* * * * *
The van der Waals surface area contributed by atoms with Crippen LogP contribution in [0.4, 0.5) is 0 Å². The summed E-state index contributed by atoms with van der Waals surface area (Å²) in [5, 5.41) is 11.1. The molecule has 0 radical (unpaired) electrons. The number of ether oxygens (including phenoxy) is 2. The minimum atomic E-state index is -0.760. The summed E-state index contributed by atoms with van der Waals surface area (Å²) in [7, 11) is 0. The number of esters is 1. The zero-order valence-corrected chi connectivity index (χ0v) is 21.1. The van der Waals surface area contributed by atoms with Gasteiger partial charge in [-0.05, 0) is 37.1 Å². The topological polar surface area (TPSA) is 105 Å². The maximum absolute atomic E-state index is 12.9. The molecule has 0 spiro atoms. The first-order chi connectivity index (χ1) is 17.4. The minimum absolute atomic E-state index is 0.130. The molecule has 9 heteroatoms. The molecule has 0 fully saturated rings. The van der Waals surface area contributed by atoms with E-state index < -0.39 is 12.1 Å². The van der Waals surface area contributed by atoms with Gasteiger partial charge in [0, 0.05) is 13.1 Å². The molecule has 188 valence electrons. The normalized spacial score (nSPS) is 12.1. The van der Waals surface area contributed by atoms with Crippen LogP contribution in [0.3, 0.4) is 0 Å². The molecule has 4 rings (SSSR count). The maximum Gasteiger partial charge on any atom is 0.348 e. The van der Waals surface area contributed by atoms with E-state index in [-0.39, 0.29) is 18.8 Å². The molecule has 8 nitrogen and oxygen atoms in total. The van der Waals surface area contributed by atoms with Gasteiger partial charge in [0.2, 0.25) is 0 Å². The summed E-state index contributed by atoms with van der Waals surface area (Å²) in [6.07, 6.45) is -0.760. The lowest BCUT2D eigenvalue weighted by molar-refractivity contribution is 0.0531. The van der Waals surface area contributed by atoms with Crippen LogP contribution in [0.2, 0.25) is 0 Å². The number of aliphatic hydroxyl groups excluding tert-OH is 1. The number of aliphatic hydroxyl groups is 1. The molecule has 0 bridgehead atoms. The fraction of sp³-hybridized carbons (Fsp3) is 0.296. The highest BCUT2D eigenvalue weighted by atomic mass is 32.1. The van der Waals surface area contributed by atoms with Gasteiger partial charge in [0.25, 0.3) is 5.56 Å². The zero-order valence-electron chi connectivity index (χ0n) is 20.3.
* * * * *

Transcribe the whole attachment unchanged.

The van der Waals surface area contributed by atoms with Crippen LogP contribution in [0.4, 0.5) is 0 Å². The summed E-state index contributed by atoms with van der Waals surface area (Å²) in [5, 5.41) is 11.1. The molecule has 0 radical (unpaired) electrons. The number of ether oxygens (including phenoxy) is 2. The minimum atomic E-state index is -0.760. The summed E-state index contributed by atoms with van der Waals surface area (Å²) in [7, 11) is 0. The number of esters is 1. The zero-order valence-corrected chi connectivity index (χ0v) is 21.1. The van der Waals surface area contributed by atoms with Gasteiger partial charge in [-0.05, 0) is 37.1 Å². The topological polar surface area (TPSA) is 105 Å². The maximum absolute atomic E-state index is 12.9. The molecule has 0 spiro atoms. The first-order chi connectivity index (χ1) is 17.4. The minimum absolute atomic E-state index is 0.130. The molecule has 9 heteroatoms. The molecule has 0 fully saturated rings. The van der Waals surface area contributed by atoms with E-state index < -0.39 is 12.1 Å². The van der Waals surface area contributed by atoms with Gasteiger partial charge in [0, 0.05) is 13.1 Å². The molecule has 188 valence electrons. The normalized spacial score (nSPS) is 12.1. The van der Waals surface area contributed by atoms with Crippen LogP contribution in [0.3, 0.4) is 0 Å². The molecule has 4 rings (SSSR count). The maximum Gasteiger partial charge on any atom is 0.348 e. The van der Waals surface area contributed by atoms with E-state index in [-0.39, 0.29) is 18.8 Å². The molecule has 8 nitrogen and oxygen atoms in total. The van der Waals surface area contributed by atoms with Gasteiger partial charge in [0.2, 0.25) is 0 Å². The summed E-state index contributed by atoms with van der Waals surface area (Å²) in [6.07, 6.45) is -0.760. The lowest BCUT2D eigenvalue weighted by molar-refractivity contribution is 0.0531. The van der Waals surface area contributed by atoms with Crippen LogP contribution in [0.2, 0.25) is 0 Å². The number of aliphatic hydroxyl groups excluding tert-OH is 1. The number of aliphatic hydroxyl groups is 1. The molecule has 0 bridgehead atoms. The fraction of sp³-hybridized carbons (Fsp3) is 0.296. The highest BCUT2D eigenvalue weighted by atomic mass is 32.1. The van der Waals surface area contributed by atoms with Gasteiger partial charge in [0.25, 0.3) is 5.56 Å². The zero-order valence-electron chi connectivity index (χ0n) is 20.3.